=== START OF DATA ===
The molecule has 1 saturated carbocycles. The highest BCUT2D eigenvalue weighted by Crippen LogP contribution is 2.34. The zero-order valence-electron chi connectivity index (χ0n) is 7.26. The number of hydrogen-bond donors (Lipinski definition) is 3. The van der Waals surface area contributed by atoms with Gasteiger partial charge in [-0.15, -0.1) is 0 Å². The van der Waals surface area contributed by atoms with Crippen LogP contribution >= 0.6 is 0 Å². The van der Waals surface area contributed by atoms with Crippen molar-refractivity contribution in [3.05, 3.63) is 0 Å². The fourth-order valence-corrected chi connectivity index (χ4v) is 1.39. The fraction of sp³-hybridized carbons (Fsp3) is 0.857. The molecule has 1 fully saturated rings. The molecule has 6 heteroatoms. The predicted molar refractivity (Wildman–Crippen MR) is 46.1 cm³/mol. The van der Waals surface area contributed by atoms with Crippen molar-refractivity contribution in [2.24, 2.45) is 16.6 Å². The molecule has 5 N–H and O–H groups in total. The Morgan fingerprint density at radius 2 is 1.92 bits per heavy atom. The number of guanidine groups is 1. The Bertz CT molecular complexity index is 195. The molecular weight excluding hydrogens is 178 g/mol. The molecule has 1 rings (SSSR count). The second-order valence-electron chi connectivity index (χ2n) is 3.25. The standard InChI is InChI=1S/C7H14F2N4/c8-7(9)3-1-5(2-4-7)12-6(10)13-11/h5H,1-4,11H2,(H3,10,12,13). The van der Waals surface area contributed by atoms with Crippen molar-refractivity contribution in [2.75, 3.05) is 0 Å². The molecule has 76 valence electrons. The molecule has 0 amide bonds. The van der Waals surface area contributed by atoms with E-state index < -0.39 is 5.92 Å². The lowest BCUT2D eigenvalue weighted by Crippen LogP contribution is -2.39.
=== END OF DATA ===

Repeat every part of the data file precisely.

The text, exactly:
The molecule has 1 saturated carbocycles. The highest BCUT2D eigenvalue weighted by Crippen LogP contribution is 2.34. The zero-order valence-electron chi connectivity index (χ0n) is 7.26. The number of hydrogen-bond donors (Lipinski definition) is 3. The van der Waals surface area contributed by atoms with Gasteiger partial charge in [-0.15, -0.1) is 0 Å². The van der Waals surface area contributed by atoms with Crippen LogP contribution >= 0.6 is 0 Å². The van der Waals surface area contributed by atoms with Crippen molar-refractivity contribution in [3.05, 3.63) is 0 Å². The fourth-order valence-corrected chi connectivity index (χ4v) is 1.39. The fraction of sp³-hybridized carbons (Fsp3) is 0.857. The molecule has 1 fully saturated rings. The molecule has 6 heteroatoms. The predicted molar refractivity (Wildman–Crippen MR) is 46.1 cm³/mol. The van der Waals surface area contributed by atoms with Crippen molar-refractivity contribution in [2.24, 2.45) is 16.6 Å². The molecule has 5 N–H and O–H groups in total. The Morgan fingerprint density at radius 2 is 1.92 bits per heavy atom. The number of guanidine groups is 1. The Bertz CT molecular complexity index is 195. The molecular weight excluding hydrogens is 178 g/mol. The molecule has 1 rings (SSSR count). The second-order valence-electron chi connectivity index (χ2n) is 3.25. The standard InChI is InChI=1S/C7H14F2N4/c8-7(9)3-1-5(2-4-7)12-6(10)13-11/h5H,1-4,11H2,(H3,10,12,13). The van der Waals surface area contributed by atoms with Crippen molar-refractivity contribution in [2.75, 3.05) is 0 Å². The molecule has 76 valence electrons. The molecule has 0 amide bonds. The van der Waals surface area contributed by atoms with E-state index < -0.39 is 5.92 Å². The lowest BCUT2D eigenvalue weighted by Crippen LogP contribution is -2.39.